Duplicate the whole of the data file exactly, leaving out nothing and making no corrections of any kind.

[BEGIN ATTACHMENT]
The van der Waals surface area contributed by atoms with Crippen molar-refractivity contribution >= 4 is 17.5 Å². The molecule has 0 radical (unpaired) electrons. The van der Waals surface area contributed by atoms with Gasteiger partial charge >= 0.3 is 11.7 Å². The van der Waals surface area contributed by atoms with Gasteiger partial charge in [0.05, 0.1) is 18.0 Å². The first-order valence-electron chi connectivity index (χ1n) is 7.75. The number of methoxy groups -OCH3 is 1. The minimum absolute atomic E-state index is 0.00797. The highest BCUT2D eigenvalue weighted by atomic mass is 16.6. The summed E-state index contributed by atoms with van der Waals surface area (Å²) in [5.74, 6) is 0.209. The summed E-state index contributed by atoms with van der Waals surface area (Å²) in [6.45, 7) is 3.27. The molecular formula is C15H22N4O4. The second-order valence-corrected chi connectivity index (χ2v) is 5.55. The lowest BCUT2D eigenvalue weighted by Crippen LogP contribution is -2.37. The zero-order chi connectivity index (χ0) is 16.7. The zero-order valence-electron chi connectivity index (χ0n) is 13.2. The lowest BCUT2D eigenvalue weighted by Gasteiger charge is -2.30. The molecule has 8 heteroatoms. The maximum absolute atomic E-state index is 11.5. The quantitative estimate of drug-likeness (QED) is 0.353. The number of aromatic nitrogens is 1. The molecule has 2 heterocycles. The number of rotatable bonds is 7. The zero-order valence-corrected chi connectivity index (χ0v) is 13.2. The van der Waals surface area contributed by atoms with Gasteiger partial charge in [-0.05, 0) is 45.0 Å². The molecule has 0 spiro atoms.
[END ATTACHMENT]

The van der Waals surface area contributed by atoms with Crippen molar-refractivity contribution >= 4 is 17.5 Å². The molecule has 0 radical (unpaired) electrons. The van der Waals surface area contributed by atoms with Gasteiger partial charge >= 0.3 is 11.7 Å². The van der Waals surface area contributed by atoms with Gasteiger partial charge in [0.05, 0.1) is 18.0 Å². The first-order valence-electron chi connectivity index (χ1n) is 7.75. The number of methoxy groups -OCH3 is 1. The minimum absolute atomic E-state index is 0.00797. The highest BCUT2D eigenvalue weighted by atomic mass is 16.6. The summed E-state index contributed by atoms with van der Waals surface area (Å²) in [5.74, 6) is 0.209. The summed E-state index contributed by atoms with van der Waals surface area (Å²) in [6.45, 7) is 3.27. The molecular formula is C15H22N4O4. The second-order valence-corrected chi connectivity index (χ2v) is 5.55. The lowest BCUT2D eigenvalue weighted by Crippen LogP contribution is -2.37. The zero-order chi connectivity index (χ0) is 16.7. The zero-order valence-electron chi connectivity index (χ0n) is 13.2. The lowest BCUT2D eigenvalue weighted by Gasteiger charge is -2.30. The molecule has 8 heteroatoms. The maximum absolute atomic E-state index is 11.5. The quantitative estimate of drug-likeness (QED) is 0.353. The number of aromatic nitrogens is 1. The molecule has 2 heterocycles. The number of rotatable bonds is 7. The zero-order valence-corrected chi connectivity index (χ0v) is 13.2. The van der Waals surface area contributed by atoms with Gasteiger partial charge in [-0.05, 0) is 45.0 Å². The molecule has 0 spiro atoms.